Youth, Technology, and Political Change in Saudi Arabia

by Hicham Alaoui
Monday, April 22, 2019
Image credit: 
istock

There are two lenses by which to view the political potential of Saudi Arabia’s large, tech-savvy youth generation. The first, optimistic perspective holds that given their social awareness, technological skillset, and creative potential, the Kingdom’s millions of young citizens will be the engine for constructive progress. That progress is defined by post-oil economic transformation, and hence renewed political stability and national unity under the House of Saud. This is the image invoked by Saudi Arabia’s grandiose Vision 2030 initiative, as well as its architect, Crown Prince Mohammed bin Salman. In this vision, Saudi youths represent the bulwark to entrenching not just the monarchy, but also the Kingdom’s wider financial, cultural, and geopolitical position in the world.

The second lens is circumspection. A mixture of caution and realism grounded in fact, this approach concedes that Saudi Arabia indeed now has its largest, most literate, and most technologically connected cohort of youths in its history. However, it interrogates those authoritarian promises to generate economic opportunities that currently do not exist, and its concurrent efforts to secure political obeisance in an autocratic manner that defies the contemporary experience of youth activism and popular uprising. This pragmatic view understands that the Saudi economy remains wedded to oil rents; political structures of power remain monopolized by a royal elite allergic to popular participation; and that the promise of technology alone is no antidote to meaningful institutional shifts in political order. It also notes that Saudi youths are not the only sector of society whose aspirations have yet to be met by the stagnant state, and that change could very well come—but from where, and to what end, is unknown.

In either scenario, technology plays a vital role but in radically divergent fashion. In the optimistic pathway endorsed by MBS and the current regime, technology is evoked in public speeches and state rhetoric in a simplistic way. It means a society possessing advanced infrastructure, digital cosmopolitanism, and other trappings of Western-style modernization that make Saudis, and in particular its youth generation, appear as well-adapted consumers. Yet in the more likely second trajectory, technology is not simply measured by how much the Saudi state provides or tolerates in order to secure foreign investment. It manifests as a tool of everyday social life, where it empowers young citizens who are frustrated with the status quo and have little tolerance for empty reform promises.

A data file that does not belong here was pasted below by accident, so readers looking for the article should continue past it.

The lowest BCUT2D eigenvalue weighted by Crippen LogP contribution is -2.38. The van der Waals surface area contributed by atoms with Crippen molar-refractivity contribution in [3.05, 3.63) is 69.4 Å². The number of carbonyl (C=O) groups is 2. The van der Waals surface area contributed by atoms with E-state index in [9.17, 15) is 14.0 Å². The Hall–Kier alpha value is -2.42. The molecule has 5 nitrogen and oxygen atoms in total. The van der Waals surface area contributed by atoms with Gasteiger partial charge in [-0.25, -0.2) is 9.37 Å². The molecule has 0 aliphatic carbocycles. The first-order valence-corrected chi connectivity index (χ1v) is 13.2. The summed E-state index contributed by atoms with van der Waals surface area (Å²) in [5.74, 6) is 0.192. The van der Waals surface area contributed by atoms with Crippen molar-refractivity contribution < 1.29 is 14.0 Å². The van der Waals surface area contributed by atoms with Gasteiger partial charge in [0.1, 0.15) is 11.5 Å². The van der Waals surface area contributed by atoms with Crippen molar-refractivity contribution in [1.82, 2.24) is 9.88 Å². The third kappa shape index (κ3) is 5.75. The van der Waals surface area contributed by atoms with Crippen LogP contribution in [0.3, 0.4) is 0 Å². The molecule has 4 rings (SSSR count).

This does not mean that Saudi youths are agents of revolution or the vanguard of the next Arab Spring. The alarmist undertones of many studies warning of a demographic “bomb” are not necessarily elucidating, not least because young Saudis are products of a bloated rentierist political economy that would be within their interest to preserve. Further, not all political actors who reject the status quo see democracy as the most appropriate option—and especially not in today’s global era, where authoritarian great powers like Russia and China rather than the European Union or United States furnish an alternative role model to state-builders around the world. It does mean, however, that Saudi Arabia has a dynamic combination of youth and technology that can generate political uncertainty and variability.

This, itself, is significant. The blueprint to Saudi Arabia’s future, as outlined by the current MBS-led regime, abhors uncertain and variability. Like all forms of authoritarianism, the personalized model of autocracy consolidating now in Riyadh demands quiet predictability. It calls for a stable, gradual, and unquestioned trajectory of development, in which youths become loyal and predictable consumers of not just technology but also the regime’s political legitimacy. The problem is that this regime desires modernization without modernity. It craves all the trappings of material advancement and social harmony, in particular a façade of liberal progressiveness such as a diminished role of religiosity and greater state-imposed gender equality. Yet it does not wish to pay the political costs associated with modernity, in that long-term stability requires fundamentally revisiting state-society relations to find a new, more sustainable social contract. In the Saudi case, MBS refuses to entertain the idea of surrendering voice, influence, and potentially power to segments of society—such as youth—who refuse to imbibe his paternalistic mandates and imperatives of loyalty. Indeed, there is a declared intention that whatever benefits accrue to Saudi society will be exclusively upon his discretion. For that reason, a future of instability and volatility is as plausible as the prosperous and secure outcome evoked by the Saudi leadership today.